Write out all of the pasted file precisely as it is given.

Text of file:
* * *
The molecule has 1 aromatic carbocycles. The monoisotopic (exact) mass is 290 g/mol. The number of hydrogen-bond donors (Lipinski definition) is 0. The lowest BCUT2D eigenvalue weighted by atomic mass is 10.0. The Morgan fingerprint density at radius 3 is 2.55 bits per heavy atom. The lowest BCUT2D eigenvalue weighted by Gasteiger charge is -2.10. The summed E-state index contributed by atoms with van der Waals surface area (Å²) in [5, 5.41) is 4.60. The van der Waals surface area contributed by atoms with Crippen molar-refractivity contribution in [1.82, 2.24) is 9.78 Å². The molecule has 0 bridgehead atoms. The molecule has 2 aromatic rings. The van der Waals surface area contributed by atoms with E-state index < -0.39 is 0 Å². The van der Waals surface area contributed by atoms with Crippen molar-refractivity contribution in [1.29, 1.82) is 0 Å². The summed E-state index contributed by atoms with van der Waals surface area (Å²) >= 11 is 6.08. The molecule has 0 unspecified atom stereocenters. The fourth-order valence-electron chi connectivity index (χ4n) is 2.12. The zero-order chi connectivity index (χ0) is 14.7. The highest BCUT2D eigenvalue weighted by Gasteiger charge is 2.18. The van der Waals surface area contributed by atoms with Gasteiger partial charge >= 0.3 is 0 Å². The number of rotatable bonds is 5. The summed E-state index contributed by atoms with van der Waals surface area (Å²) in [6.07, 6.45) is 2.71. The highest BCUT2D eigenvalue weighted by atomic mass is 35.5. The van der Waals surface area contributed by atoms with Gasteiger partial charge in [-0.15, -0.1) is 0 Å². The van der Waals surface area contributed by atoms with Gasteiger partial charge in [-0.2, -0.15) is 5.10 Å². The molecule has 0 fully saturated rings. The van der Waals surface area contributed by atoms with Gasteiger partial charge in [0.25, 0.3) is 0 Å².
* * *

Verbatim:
The molecule has 1 aromatic carbocycles. The monoisotopic (exact) mass is 290 g/mol. The number of hydrogen-bond donors (Lipinski definition) is 0. The lowest BCUT2D eigenvalue weighted by atomic mass is 10.0. The Morgan fingerprint density at radius 3 is 2.55 bits per heavy atom. The lowest BCUT2D eigenvalue weighted by Gasteiger charge is -2.10. The summed E-state index contributed by atoms with van der Waals surface area (Å²) in [5, 5.41) is 4.60. The van der Waals surface area contributed by atoms with Crippen molar-refractivity contribution in [1.82, 2.24) is 9.78 Å². The molecule has 0 bridgehead atoms. The molecule has 2 aromatic rings. The van der Waals surface area contributed by atoms with E-state index < -0.39 is 0 Å². The van der Waals surface area contributed by atoms with Crippen molar-refractivity contribution in [1.29, 1.82) is 0 Å². The summed E-state index contributed by atoms with van der Waals surface area (Å²) >= 11 is 6.08. The molecule has 0 unspecified atom stereocenters. The fourth-order valence-electron chi connectivity index (χ4n) is 2.12. The zero-order chi connectivity index (χ0) is 14.7. The highest BCUT2D eigenvalue weighted by Gasteiger charge is 2.18. The van der Waals surface area contributed by atoms with Gasteiger partial charge >= 0.3 is 0 Å². The number of rotatable bonds is 5. The summed E-state index contributed by atoms with van der Waals surface area (Å²) in [6.07, 6.45) is 2.71. The highest BCUT2D eigenvalue weighted by atomic mass is 35.5. The van der Waals surface area contributed by atoms with Gasteiger partial charge in [-0.15, -0.1) is 0 Å². The van der Waals surface area contributed by atoms with Gasteiger partial charge in [-0.2, -0.15) is 5.10 Å². The molecule has 0 fully saturated rings. The van der Waals surface area contributed by atoms with Gasteiger partial charge in [0.25, 0.3) is 0 Å².